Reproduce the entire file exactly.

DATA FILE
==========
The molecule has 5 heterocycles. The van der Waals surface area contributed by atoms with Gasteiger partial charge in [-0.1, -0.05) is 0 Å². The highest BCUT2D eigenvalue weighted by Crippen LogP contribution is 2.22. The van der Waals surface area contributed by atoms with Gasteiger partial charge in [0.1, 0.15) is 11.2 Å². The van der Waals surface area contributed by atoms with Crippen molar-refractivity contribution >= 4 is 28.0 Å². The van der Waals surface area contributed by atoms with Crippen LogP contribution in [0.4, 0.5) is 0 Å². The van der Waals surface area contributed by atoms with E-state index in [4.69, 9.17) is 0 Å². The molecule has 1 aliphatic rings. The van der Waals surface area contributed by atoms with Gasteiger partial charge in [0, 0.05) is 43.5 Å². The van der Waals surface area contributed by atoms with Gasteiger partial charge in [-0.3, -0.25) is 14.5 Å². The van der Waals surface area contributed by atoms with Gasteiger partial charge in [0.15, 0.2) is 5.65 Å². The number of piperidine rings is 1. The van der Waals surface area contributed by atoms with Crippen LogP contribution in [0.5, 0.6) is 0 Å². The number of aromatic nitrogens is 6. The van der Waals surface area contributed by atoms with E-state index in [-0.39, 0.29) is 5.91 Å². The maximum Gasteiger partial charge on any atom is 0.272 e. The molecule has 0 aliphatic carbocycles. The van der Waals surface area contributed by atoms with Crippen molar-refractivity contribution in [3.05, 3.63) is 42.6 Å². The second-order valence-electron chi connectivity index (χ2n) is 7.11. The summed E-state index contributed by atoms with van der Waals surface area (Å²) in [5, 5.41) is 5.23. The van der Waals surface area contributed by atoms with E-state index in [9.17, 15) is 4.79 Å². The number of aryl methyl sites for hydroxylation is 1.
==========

The molecule has 5 heterocycles. The van der Waals surface area contributed by atoms with Gasteiger partial charge in [-0.1, -0.05) is 0 Å². The highest BCUT2D eigenvalue weighted by Crippen LogP contribution is 2.22. The van der Waals surface area contributed by atoms with Gasteiger partial charge in [0.1, 0.15) is 11.2 Å². The van der Waals surface area contributed by atoms with Crippen molar-refractivity contribution >= 4 is 28.0 Å². The van der Waals surface area contributed by atoms with Crippen LogP contribution in [0.4, 0.5) is 0 Å². The van der Waals surface area contributed by atoms with E-state index in [4.69, 9.17) is 0 Å². The molecule has 1 aliphatic rings. The van der Waals surface area contributed by atoms with Gasteiger partial charge in [0, 0.05) is 43.5 Å². The van der Waals surface area contributed by atoms with Gasteiger partial charge in [-0.3, -0.25) is 14.5 Å². The van der Waals surface area contributed by atoms with Gasteiger partial charge in [0.15, 0.2) is 5.65 Å². The number of piperidine rings is 1. The van der Waals surface area contributed by atoms with Crippen LogP contribution in [0.5, 0.6) is 0 Å². The number of aromatic nitrogens is 6. The van der Waals surface area contributed by atoms with E-state index in [-0.39, 0.29) is 5.91 Å². The maximum Gasteiger partial charge on any atom is 0.272 e. The molecule has 0 aliphatic carbocycles. The van der Waals surface area contributed by atoms with Crippen molar-refractivity contribution in [3.05, 3.63) is 42.6 Å². The second-order valence-electron chi connectivity index (χ2n) is 7.11. The summed E-state index contributed by atoms with van der Waals surface area (Å²) in [5, 5.41) is 5.23. The van der Waals surface area contributed by atoms with E-state index in [9.17, 15) is 4.79 Å². The number of aryl methyl sites for hydroxylation is 1.